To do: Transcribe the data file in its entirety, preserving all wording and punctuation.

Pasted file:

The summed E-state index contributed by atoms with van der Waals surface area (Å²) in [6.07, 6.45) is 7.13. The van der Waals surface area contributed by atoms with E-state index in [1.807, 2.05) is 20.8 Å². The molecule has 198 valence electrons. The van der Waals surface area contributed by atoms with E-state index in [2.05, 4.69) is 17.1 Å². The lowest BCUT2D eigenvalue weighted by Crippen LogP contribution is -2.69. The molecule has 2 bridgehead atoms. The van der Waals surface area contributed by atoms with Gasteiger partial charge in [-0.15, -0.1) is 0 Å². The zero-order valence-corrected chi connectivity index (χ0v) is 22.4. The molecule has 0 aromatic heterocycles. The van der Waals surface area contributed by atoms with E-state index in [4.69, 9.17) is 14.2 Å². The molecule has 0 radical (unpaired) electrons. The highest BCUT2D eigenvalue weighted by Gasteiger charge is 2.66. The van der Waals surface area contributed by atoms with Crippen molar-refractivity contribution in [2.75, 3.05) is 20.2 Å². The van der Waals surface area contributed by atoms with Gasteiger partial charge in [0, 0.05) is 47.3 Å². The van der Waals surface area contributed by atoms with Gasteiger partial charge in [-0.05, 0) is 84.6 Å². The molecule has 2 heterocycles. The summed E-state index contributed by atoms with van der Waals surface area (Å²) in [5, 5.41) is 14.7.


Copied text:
The summed E-state index contributed by atoms with van der Waals surface area (Å²) in [6.07, 6.45) is 7.13. The van der Waals surface area contributed by atoms with E-state index in [1.807, 2.05) is 20.8 Å². The molecule has 198 valence electrons. The van der Waals surface area contributed by atoms with E-state index in [2.05, 4.69) is 17.1 Å². The lowest BCUT2D eigenvalue weighted by Crippen LogP contribution is -2.69. The molecule has 2 bridgehead atoms. The van der Waals surface area contributed by atoms with Gasteiger partial charge in [-0.15, -0.1) is 0 Å². The zero-order valence-corrected chi connectivity index (χ0v) is 22.4. The molecule has 0 aromatic heterocycles. The van der Waals surface area contributed by atoms with E-state index in [4.69, 9.17) is 14.2 Å². The molecule has 0 radical (unpaired) electrons. The highest BCUT2D eigenvalue weighted by Gasteiger charge is 2.66. The van der Waals surface area contributed by atoms with Crippen molar-refractivity contribution in [2.75, 3.05) is 20.2 Å². The van der Waals surface area contributed by atoms with Gasteiger partial charge in [0, 0.05) is 47.3 Å². The van der Waals surface area contributed by atoms with Gasteiger partial charge in [-0.05, 0) is 84.6 Å². The molecule has 2 heterocycles. The summed E-state index contributed by atoms with van der Waals surface area (Å²) in [5, 5.41) is 14.7.